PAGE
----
A Stanford University team (United States) has developed an extremely sensitive laser system for producing hidden object images. It reveals a study published in the journal Nature.
Experts focus on developing applications for self-employed vehicles – which do not require a driver – some of which already have similar systems based on laser technology capable of detecting objects around the car. Other possible utilities include the ability to see through the foliage or to provide rescue units with the ability to find people whose position is inhibited by sight.
The Associate Professor Gordon Wetzstein, from the same American university, and one of the research authors, stated that, even if that kind of technology “sounds like Magic”, it’s “really doable.”
Apparently, the Stanford research group is not the only one in developing laser technology methods to capture images of objects. However, where it achieves considerable progress in this field is the creation of an extremely efficient and effective algorithm for processing the final image of that object.
“A substantial challenge”
David Lindell, co-author of the study, noted that “a substantial challenge” in these techniques is to “find an efficient way to recover the three-dimensional structure of the hidden object.”
During their experiments, scientists installed a laser near a highly sensitive proton detector, which could also record a single particle of light. They aimed at a wall with laser light impulses – invisible to the human eye – bouncing on objects that were hidden behind a corner to bounce in the wall and in the detector.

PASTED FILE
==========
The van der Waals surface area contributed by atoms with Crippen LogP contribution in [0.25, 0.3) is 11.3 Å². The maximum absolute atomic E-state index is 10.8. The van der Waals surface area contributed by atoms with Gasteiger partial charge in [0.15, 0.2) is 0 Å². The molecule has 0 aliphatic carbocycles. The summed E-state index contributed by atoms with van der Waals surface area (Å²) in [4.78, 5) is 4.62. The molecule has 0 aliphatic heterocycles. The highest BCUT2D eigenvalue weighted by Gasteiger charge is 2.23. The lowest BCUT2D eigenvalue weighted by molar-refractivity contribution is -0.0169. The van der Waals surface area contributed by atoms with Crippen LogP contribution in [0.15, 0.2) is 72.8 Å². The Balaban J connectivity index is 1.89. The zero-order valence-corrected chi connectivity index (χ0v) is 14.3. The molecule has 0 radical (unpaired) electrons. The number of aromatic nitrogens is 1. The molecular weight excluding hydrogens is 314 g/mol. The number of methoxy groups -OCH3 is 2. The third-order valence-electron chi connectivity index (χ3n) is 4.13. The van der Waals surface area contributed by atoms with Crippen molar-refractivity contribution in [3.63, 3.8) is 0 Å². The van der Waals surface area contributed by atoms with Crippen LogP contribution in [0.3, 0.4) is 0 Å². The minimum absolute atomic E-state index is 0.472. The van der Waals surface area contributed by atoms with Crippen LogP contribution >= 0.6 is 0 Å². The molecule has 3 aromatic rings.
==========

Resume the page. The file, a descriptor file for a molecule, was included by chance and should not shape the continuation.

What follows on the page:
According to Nature, this process currently lasts from two minutes to an hour, depending on the conditions such as illumination and reflectivity of the hidden object. Based on how well the algorithm works, it is believed that it could be accelerated to make the process almost instantaneous.
But before the system is completely ready, scientists must make it work better with daylight and moving objects, like a bouncing ball or a child running, since until now it works particularly well when they detect Reflective objects, such as road signs.
If this technology was now used in a vehicle, it could easily capture images of objects such as road signs or road signs, but could encounter difficulties in detecting people wearing non-reflective clothing. Wetzstein considered that the study represents “a big step forward” in this field which, he ventured, “I hope that benefit all.”